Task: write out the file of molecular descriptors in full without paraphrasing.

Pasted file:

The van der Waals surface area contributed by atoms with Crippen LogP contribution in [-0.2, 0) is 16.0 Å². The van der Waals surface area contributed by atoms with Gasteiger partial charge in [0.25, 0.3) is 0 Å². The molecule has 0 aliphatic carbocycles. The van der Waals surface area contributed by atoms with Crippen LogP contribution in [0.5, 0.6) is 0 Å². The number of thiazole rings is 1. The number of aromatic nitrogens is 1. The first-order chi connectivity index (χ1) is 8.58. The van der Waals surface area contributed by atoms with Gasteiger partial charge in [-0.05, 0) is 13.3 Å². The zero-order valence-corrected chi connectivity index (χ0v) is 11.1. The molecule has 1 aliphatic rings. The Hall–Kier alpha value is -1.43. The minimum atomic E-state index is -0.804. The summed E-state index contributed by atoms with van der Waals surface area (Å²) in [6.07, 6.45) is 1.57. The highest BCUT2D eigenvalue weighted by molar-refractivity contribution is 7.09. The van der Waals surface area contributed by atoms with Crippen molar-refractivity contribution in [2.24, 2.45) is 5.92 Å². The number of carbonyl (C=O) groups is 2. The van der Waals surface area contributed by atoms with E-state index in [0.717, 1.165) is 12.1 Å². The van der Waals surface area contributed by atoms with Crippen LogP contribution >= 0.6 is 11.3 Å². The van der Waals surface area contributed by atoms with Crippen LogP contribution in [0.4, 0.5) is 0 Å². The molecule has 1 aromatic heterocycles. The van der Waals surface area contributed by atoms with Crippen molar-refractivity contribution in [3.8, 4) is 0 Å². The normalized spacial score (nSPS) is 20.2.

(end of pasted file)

The van der Waals surface area contributed by atoms with Crippen LogP contribution in [-0.2, 0) is 16.0 Å². The van der Waals surface area contributed by atoms with Gasteiger partial charge in [0.25, 0.3) is 0 Å². The molecule has 0 aliphatic carbocycles. The van der Waals surface area contributed by atoms with Crippen LogP contribution in [0.5, 0.6) is 0 Å². The number of thiazole rings is 1. The number of aromatic nitrogens is 1. The first-order chi connectivity index (χ1) is 8.58. The van der Waals surface area contributed by atoms with Gasteiger partial charge in [-0.05, 0) is 13.3 Å². The zero-order valence-corrected chi connectivity index (χ0v) is 11.1. The molecule has 1 aliphatic rings. The Hall–Kier alpha value is -1.43. The minimum atomic E-state index is -0.804. The summed E-state index contributed by atoms with van der Waals surface area (Å²) in [6.07, 6.45) is 1.57. The highest BCUT2D eigenvalue weighted by molar-refractivity contribution is 7.09. The van der Waals surface area contributed by atoms with Crippen molar-refractivity contribution in [2.24, 2.45) is 5.92 Å². The number of carbonyl (C=O) groups is 2. The van der Waals surface area contributed by atoms with E-state index in [0.717, 1.165) is 12.1 Å². The van der Waals surface area contributed by atoms with Crippen LogP contribution >= 0.6 is 11.3 Å². The van der Waals surface area contributed by atoms with Crippen LogP contribution in [0.4, 0.5) is 0 Å². The molecule has 1 aromatic heterocycles. The van der Waals surface area contributed by atoms with Crippen molar-refractivity contribution in [3.8, 4) is 0 Å². The normalized spacial score (nSPS) is 20.2.